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Creating a nonprofit to raise funds for a school that Obama allegedly ignored seems like political theater, but Ochieng tells L.A. Weekly, “It’s not a political stunt.” Ochieng is ambivalent about whether her efforts could hurt Obama. “I go back and forth on it,” she says. “If he made a promise and he didn’t keep it, that makes him look bad on his own. I can’t control what people do with this information.” (The Obama campaign has not responded to a Weekly request for comment.)
Obama’s crossover appeal to black conservatives such as former Oklahoma Congressman J.C. Watts has not extended to Baldilocks. She has excoriated fellow black conservatives for “abandoning” their principles to go with skin color. Considering that blacks are the most reliable Democratic voting bloc — at times monolithically voting 90 percent Democrat — her stance isn’t an easy one.
“She’s walking a tight line,” says Earl Ofari Hutchinson, a political independent and frequent contributor to Los Angeles op-ed pages. “The backlash is withering from African-Americans if you say anything negative about Obama. I know it. I’ve experienced it myself for being critical of him at times. I’ve gotten hate e-mail. The venom. The hate.” Adds Hutchinson, “The name-calling is endless.”
Echoing him, black blogger Michael Bower of Conservativebrotherhood.org says that among blacks, “it’s tougher to be a critic of Obama than a supporter.”
Yet by virtue of their identical life stories — that is, until Obama went to the Ivy League, while Ochieng was drawn to the military — Baldilocks is also a reluctant defender of Obama against what she calls unfair attacks. That’s a difficult line to push in the blogosphere, where the right-wing fringe can come alive with overt racism. Last December, the blogosphere was abuzz with false smears: Obama is a Muslim. He attended a madrasah.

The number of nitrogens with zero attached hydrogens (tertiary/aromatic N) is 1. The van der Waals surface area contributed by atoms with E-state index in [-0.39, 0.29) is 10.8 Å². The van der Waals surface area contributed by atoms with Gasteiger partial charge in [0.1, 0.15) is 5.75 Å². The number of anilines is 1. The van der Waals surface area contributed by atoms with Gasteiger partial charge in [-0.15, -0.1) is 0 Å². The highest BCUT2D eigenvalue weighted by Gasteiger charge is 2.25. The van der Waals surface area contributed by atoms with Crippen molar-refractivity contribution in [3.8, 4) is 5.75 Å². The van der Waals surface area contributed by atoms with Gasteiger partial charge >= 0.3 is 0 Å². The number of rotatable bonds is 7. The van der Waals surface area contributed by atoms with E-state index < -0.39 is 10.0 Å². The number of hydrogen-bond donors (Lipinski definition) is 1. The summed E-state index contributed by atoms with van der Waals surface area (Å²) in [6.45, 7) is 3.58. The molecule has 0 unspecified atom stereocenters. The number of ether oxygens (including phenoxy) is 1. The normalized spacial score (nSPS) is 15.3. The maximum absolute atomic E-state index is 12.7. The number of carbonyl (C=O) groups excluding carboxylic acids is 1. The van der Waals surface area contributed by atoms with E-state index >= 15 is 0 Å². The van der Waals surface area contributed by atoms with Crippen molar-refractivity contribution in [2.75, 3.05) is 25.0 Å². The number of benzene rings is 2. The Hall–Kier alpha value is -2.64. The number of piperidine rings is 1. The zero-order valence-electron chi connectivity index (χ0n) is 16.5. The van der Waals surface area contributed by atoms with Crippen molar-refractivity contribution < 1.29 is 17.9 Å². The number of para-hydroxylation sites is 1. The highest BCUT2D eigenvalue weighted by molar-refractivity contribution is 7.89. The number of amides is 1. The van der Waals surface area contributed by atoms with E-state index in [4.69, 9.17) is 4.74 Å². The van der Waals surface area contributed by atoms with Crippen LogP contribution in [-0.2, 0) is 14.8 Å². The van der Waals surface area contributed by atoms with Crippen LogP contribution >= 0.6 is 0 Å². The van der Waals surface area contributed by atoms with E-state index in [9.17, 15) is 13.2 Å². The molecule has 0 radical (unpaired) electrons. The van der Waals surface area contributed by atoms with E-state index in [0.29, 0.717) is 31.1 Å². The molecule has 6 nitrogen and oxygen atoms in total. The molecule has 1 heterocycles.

In her blog post “Warning to the Right,” Ochieng wrote: “I’m tired of it all. I’m tired of the insinuations about Senator Barack Obama because his dead father was a Muslim. I’m tired of the insinuations about his middle name — Hussein — and the racist/bigoted insinuations that I’ve seen on the right that flow from there.”
Added Ochieng, “I was raised a Muslim also ... but things change.”
She speaks from experience. Long ago, Ochieng, her mom and her stepfather converted to Christianity, abandoning the Nation of Islam. Today, her stepfather is a Methodist preacher. And until the 2000 presidential election, Baldilocks was a Democrat.
There is irony in this: As much as she dislikes Obama’s left-of-center politics and worries about his meteoric rise, she has benefited in a personal way: Media coverage of Obama’s family unearthed information that gave her a window into her own, muddied origins.
Like Barack Sr., her father, Philip Ochieng, was one of Kenya’s 81 best students, flown to America in 1959 during what was called the Mboya Airlift to study at U.S. universities and, it was then hoped, return to build their Kenyan homeland. The flight was financed by Martin Luther King Jr., Sidney Poitier, Jackie Robinson, Harry Belafonte and others.
Ochieng knew nothing of this. She has never met her father, now a writer in Africa. “I owe my existence to them,” she says of the airlift’s prominent financiers.
So does Barack Obama. But for Baldilocks, their links fall apart in real time. From her modest home in South-Central she has launched a small effort for a village she has never seen. If she embarrasses a presidential candidate she doesn’t support, and earns the enmity of the black community, so be it.
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